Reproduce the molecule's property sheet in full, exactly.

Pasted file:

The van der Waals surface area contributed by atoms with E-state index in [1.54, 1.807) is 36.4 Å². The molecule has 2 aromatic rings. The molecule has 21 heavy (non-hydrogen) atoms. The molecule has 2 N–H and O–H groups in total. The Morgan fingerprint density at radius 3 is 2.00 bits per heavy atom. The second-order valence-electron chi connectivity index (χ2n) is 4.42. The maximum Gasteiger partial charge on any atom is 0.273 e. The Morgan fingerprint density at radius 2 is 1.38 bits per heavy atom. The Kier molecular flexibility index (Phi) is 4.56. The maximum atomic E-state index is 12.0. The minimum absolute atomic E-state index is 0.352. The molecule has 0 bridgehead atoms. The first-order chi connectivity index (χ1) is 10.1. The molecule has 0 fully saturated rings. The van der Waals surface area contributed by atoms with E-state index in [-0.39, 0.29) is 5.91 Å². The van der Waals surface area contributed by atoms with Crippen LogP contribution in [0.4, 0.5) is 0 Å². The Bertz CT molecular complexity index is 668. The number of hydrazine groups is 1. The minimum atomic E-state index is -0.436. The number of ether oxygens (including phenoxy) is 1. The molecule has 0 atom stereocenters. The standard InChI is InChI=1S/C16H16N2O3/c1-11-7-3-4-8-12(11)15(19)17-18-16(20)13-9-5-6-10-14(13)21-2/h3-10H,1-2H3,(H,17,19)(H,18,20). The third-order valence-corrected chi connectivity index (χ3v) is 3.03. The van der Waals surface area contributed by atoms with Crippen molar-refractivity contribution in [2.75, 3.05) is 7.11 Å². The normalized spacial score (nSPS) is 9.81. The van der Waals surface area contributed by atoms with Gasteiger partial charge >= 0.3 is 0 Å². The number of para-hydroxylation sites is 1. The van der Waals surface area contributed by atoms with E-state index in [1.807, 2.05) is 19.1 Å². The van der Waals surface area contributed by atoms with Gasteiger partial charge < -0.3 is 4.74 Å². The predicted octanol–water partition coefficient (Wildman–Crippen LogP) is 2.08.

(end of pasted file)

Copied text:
The van der Waals surface area contributed by atoms with E-state index in [1.54, 1.807) is 36.4 Å². The molecule has 2 aromatic rings. The molecule has 21 heavy (non-hydrogen) atoms. The molecule has 2 N–H and O–H groups in total. The Morgan fingerprint density at radius 3 is 2.00 bits per heavy atom. The second-order valence-electron chi connectivity index (χ2n) is 4.42. The maximum Gasteiger partial charge on any atom is 0.273 e. The Morgan fingerprint density at radius 2 is 1.38 bits per heavy atom. The Kier molecular flexibility index (Phi) is 4.56. The maximum atomic E-state index is 12.0. The minimum absolute atomic E-state index is 0.352. The molecule has 0 bridgehead atoms. The first-order chi connectivity index (χ1) is 10.1. The molecule has 0 fully saturated rings. The van der Waals surface area contributed by atoms with E-state index in [-0.39, 0.29) is 5.91 Å². The van der Waals surface area contributed by atoms with Crippen LogP contribution in [0.4, 0.5) is 0 Å². The Bertz CT molecular complexity index is 668. The number of hydrazine groups is 1. The minimum atomic E-state index is -0.436. The number of ether oxygens (including phenoxy) is 1. The molecule has 0 atom stereocenters. The standard InChI is InChI=1S/C16H16N2O3/c1-11-7-3-4-8-12(11)15(19)17-18-16(20)13-9-5-6-10-14(13)21-2/h3-10H,1-2H3,(H,17,19)(H,18,20). The third-order valence-corrected chi connectivity index (χ3v) is 3.03. The van der Waals surface area contributed by atoms with Crippen molar-refractivity contribution in [2.75, 3.05) is 7.11 Å². The normalized spacial score (nSPS) is 9.81. The van der Waals surface area contributed by atoms with Gasteiger partial charge >= 0.3 is 0 Å². The number of para-hydroxylation sites is 1. The van der Waals surface area contributed by atoms with E-state index in [1.807, 2.05) is 19.1 Å². The van der Waals surface area contributed by atoms with Gasteiger partial charge < -0.3 is 4.74 Å². The predicted octanol–water partition coefficient (Wildman–Crippen LogP) is 2.08.